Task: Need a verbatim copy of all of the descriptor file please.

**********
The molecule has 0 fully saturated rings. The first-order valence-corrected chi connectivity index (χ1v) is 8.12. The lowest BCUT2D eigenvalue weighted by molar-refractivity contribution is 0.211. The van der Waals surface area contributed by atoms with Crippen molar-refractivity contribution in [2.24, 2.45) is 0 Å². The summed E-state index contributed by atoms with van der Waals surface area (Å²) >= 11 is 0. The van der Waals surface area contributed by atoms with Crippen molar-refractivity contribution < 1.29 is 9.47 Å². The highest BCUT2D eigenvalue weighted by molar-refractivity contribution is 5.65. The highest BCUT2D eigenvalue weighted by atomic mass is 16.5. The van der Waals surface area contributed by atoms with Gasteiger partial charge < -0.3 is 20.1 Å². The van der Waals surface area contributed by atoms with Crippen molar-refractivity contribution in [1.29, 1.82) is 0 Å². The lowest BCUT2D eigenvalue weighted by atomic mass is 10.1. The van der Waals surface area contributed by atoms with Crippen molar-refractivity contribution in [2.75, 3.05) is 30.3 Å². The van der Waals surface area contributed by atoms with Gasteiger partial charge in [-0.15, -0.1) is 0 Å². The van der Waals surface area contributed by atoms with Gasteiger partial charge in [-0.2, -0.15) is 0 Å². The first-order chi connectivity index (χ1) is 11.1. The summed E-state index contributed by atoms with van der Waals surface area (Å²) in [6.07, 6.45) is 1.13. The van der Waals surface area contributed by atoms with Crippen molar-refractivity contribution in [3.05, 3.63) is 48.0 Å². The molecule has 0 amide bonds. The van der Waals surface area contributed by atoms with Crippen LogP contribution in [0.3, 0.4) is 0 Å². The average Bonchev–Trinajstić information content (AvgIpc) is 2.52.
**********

The molecule has 0 fully saturated rings. The first-order valence-corrected chi connectivity index (χ1v) is 8.12. The lowest BCUT2D eigenvalue weighted by molar-refractivity contribution is 0.211. The van der Waals surface area contributed by atoms with Crippen molar-refractivity contribution in [2.24, 2.45) is 0 Å². The summed E-state index contributed by atoms with van der Waals surface area (Å²) >= 11 is 0. The van der Waals surface area contributed by atoms with Crippen molar-refractivity contribution < 1.29 is 9.47 Å². The highest BCUT2D eigenvalue weighted by molar-refractivity contribution is 5.65. The highest BCUT2D eigenvalue weighted by atomic mass is 16.5. The van der Waals surface area contributed by atoms with Gasteiger partial charge < -0.3 is 20.1 Å². The van der Waals surface area contributed by atoms with Crippen molar-refractivity contribution in [1.29, 1.82) is 0 Å². The lowest BCUT2D eigenvalue weighted by atomic mass is 10.1. The van der Waals surface area contributed by atoms with Crippen molar-refractivity contribution in [2.75, 3.05) is 30.3 Å². The van der Waals surface area contributed by atoms with Gasteiger partial charge in [-0.15, -0.1) is 0 Å². The van der Waals surface area contributed by atoms with Gasteiger partial charge in [-0.2, -0.15) is 0 Å². The first-order chi connectivity index (χ1) is 11.1. The summed E-state index contributed by atoms with van der Waals surface area (Å²) in [6.07, 6.45) is 1.13. The van der Waals surface area contributed by atoms with Crippen molar-refractivity contribution in [3.05, 3.63) is 48.0 Å². The molecule has 0 amide bonds. The van der Waals surface area contributed by atoms with Crippen LogP contribution in [0.3, 0.4) is 0 Å². The average Bonchev–Trinajstić information content (AvgIpc) is 2.52.